Government proposes cutting HST to 10 per cent, with a condition
Talk about dangling the carrot.
The Province is proposing to reduce the total HST rate to 10 per cent from 12 per cent in two stages, cutting the provincial portion by one percentage point to six per cent from seven per cent on July 1, 2012, and a further one percentage point reduction would take effect on July 1, 2014.
And here’s the kicker: Proposed changes to the HST will only take effect should British Columbians vote to keep the HST.
The government will issue transition cheques to all B.C. families with children under 18, with one-time payments of $175 per child to offset increased HST costs before the first cut takes effect next year.
Low and modest income seniors will also receive the cheques, meaning some B.C. families will pay $120 a year less in tax under the 10 per cent HST when compared with the old 12 per cent PST/GST combination.
The independent panel that reviewed the HST and the PST plus GST tax systems recently estimated that families now pay an average of $350 more in sales tax under the HST than they paid with the PST plus GST system.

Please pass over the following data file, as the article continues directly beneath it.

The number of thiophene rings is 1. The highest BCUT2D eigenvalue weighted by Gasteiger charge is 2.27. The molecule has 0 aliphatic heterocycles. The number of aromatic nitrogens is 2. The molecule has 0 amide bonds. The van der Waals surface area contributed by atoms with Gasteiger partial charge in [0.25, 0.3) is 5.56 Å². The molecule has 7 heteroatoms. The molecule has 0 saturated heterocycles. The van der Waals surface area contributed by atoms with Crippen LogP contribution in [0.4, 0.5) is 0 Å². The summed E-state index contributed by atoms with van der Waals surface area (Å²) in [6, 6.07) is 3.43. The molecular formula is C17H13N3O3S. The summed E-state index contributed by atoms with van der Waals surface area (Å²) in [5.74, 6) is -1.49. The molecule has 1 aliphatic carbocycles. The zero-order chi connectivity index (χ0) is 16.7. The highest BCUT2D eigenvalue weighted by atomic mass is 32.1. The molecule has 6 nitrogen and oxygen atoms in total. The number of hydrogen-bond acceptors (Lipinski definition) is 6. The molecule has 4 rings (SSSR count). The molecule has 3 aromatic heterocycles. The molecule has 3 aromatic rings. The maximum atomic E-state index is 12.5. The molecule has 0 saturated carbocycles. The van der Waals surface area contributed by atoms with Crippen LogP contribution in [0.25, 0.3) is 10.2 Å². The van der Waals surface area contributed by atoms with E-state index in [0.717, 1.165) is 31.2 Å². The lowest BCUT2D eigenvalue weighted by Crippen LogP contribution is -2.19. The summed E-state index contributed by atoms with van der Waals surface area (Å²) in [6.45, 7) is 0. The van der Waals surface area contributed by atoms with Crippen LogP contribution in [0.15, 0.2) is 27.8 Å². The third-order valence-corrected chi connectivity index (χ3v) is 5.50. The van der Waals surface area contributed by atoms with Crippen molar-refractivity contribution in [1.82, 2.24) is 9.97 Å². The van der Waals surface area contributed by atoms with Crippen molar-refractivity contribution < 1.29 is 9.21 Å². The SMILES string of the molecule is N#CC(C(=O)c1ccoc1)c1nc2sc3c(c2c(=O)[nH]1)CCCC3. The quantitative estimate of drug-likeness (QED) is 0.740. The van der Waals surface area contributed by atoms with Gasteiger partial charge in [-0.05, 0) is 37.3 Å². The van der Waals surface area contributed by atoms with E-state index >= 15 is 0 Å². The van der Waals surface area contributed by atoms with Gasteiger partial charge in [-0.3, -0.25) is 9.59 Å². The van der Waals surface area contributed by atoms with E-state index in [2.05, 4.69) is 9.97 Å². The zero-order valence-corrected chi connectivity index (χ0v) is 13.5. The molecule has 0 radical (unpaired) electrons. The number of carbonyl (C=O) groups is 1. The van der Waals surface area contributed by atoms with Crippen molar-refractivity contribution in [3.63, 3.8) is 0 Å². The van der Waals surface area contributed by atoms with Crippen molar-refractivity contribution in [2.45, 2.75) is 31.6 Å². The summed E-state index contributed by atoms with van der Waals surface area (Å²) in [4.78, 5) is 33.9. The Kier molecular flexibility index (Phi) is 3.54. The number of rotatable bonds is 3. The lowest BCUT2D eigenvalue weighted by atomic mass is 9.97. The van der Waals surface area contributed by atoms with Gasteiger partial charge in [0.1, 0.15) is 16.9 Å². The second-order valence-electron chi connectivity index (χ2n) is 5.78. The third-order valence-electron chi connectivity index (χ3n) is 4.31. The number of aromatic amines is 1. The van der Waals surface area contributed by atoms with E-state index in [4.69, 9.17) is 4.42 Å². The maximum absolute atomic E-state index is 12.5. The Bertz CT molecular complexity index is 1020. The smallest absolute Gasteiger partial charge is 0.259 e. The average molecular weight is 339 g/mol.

The independent panel also noted that while consumers are paying more, businesses are saving money. To balance the budget in 2013/14 while reducing the HST burden on families and modest income seniors, the Province will increase the general corporate income tax rate to 12 per cent from the current 10 per cent on Jan. 1, 2012, and postpone the reduction in the small business tax rate planned for April 1, 2012.
For more information about the HST, visit: www.HSTinBC.ca
British Columbians will be voting in a mail-in referendum on the HST. Ballots will be mailed in June and must be returned to Elections B.C. or a Service B.C. office by 4:30 p.m. on Friday, July 22.